The 2009 Viper 640 mainsail has been designed to take advantage of a tuning system that emphasizes simplicity while optimizing speed! The OEM supplied sails require an extreme amount of prebend to get near their designed shape our main requires only 1”-3” of prebend. This shape enables you to chock the mast in light air to induce the proper amount of headstay sag while enabling you to block the mast back in fresher breezes to straighten the headstay and allow optimal use of vang sheeting.
Our 2009 design has other new features as well including optimizing the batten positions on the full length battens enabling us to maximize the size of the sail at the measured girth points as well as relocating the jib leech window for better viewing of the jib leech telltale for both helmsman and trimmer.
The 2009 North Viper 640 mainsail is made from AP12-Pentex cloth. Unlike the OEM polyester fiber main, our mainsail has lower stretch which enables the sail to hold its’ designed shape better in stronger breezes while still being over 1 pound lighter than the standard OEM-polyester sail. Lighter, faster, stronger and more durable. All the assets of a perfect sportboat mainsail!
The 2009 North Viper 640 jib has been changed as well. To start we have lowered the jib clew so that the jib lead adjustment is more effective and each change has a distinct effect on enhancing performance. Also, our jib features a full-length top batten which helps the top of the sail twist more effectively which allows more control with the jib sheet and the ability to trim harder! Our 2009 Viper 640 jib, like our main, is made from AP12-Pentex cloth, which delivers superior shape holding, strength, durability and weight savings over the OEM-polyester sails. Combine all this with a design that features a fuller entry, flatter leech and a maximum length tapered bottom batten as well as additional panels in the head which assist in adding durability to the sails shape and you have a proven performance leader.
The 2009 North Viper 640 spinnaker has been designed utilizing the knowledge we have gained on making championship winning sails for a variety of sportboats. Our first project was to maximize the size of our 2009 design which, in doing so, makes our sail class maximum size which is something that the OEM sails are not. Our next goal was to create a design that would twist and rotate better so that we could sail lower angles while sailing the same speed or faster. Our 2009 Viper 640 spinnaker enables you to do just that. Maximum size, lower and faster. The perfect Viper 640 spinnaker.
Please contact the Viper Experts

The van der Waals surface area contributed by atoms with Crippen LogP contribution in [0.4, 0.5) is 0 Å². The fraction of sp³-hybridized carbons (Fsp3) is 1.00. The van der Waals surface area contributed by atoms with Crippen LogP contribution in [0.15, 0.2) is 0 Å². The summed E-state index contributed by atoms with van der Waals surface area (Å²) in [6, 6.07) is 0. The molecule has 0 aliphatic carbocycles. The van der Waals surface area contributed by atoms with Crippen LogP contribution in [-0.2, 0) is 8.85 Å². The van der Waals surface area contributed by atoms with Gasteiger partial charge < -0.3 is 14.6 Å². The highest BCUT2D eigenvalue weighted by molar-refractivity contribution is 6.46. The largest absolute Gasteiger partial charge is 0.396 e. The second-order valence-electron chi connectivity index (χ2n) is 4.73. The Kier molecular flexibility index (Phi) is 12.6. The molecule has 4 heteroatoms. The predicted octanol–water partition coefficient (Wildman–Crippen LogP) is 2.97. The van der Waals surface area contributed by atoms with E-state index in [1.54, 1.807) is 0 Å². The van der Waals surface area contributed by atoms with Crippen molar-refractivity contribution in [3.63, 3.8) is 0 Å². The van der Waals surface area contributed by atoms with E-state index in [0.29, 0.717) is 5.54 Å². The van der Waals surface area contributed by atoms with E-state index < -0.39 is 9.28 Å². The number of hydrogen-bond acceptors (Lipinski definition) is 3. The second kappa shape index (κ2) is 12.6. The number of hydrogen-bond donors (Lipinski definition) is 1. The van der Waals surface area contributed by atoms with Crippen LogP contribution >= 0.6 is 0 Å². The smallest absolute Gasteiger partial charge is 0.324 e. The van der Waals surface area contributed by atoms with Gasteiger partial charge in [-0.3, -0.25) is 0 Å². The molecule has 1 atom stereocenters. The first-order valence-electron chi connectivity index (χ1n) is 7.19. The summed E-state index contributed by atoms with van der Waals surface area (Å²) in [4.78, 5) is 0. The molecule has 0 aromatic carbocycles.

or your local North Loft or Agent
for additional information and questions about our products.
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Tuning Guide for the Carbon Mast
1. Set spreader angle
Place the pins in the bracket to put the spreaders in the after most position. The outer tabs have two or three different positions. Measure from the side of the mast to the shroud along the spreader. Set the end tab so this measures 685cm. Place a batten across the shrouds from one spreader to the other. Measure from the batten to the back side of the mast. We used the spreaders set at 29cm.
2. Mark your headstay
Lay the forestay along the front of the mast and mark where it is even with the top of the mast band at the gooseneck. This can be accomplished with the mast on the ground or stepped with the uppers attached. Set Forestay by measuring from the mark along the forestay to the pin in the stem fitting. We have used 52”.
3. Mast step position
Use the middle of the three positions. Measure from the top of the lip where the transom meets the cockpit floor next to the rudder pylon. Measure to the aft face of the mast at the top of the step. This should measure
4. Upper Shroud Tension
Find your base setting. Use a PT1 Loos tension gauge. Tension 36.
5. Mast Partners
In order to best tune your Viper, it is necessary to restrict the mast movement in the partners. You can do this with the line and cleat that comes with the boat. We recommend using mast blocks in front of the mast for setting up for over 8 knot in order to solidly restrict mast bend. This provides greater headstay tension to keep the jib flat and twisted as the breeze increases. The aft block which fits against the front of the mast needs to be filed away to accommodate the angle from the rake of the mast. Properly done this keeps the blocks from climbing up.
In this case we are using 1 ¾” thick block, 1 ½” and 2 ¼” thick blocks. This is what worked in this case to achieve 3 ¼” of pre bend. The ¾” block has been filed out on the underside to accommodate the rake and spread the load on the front of the mast.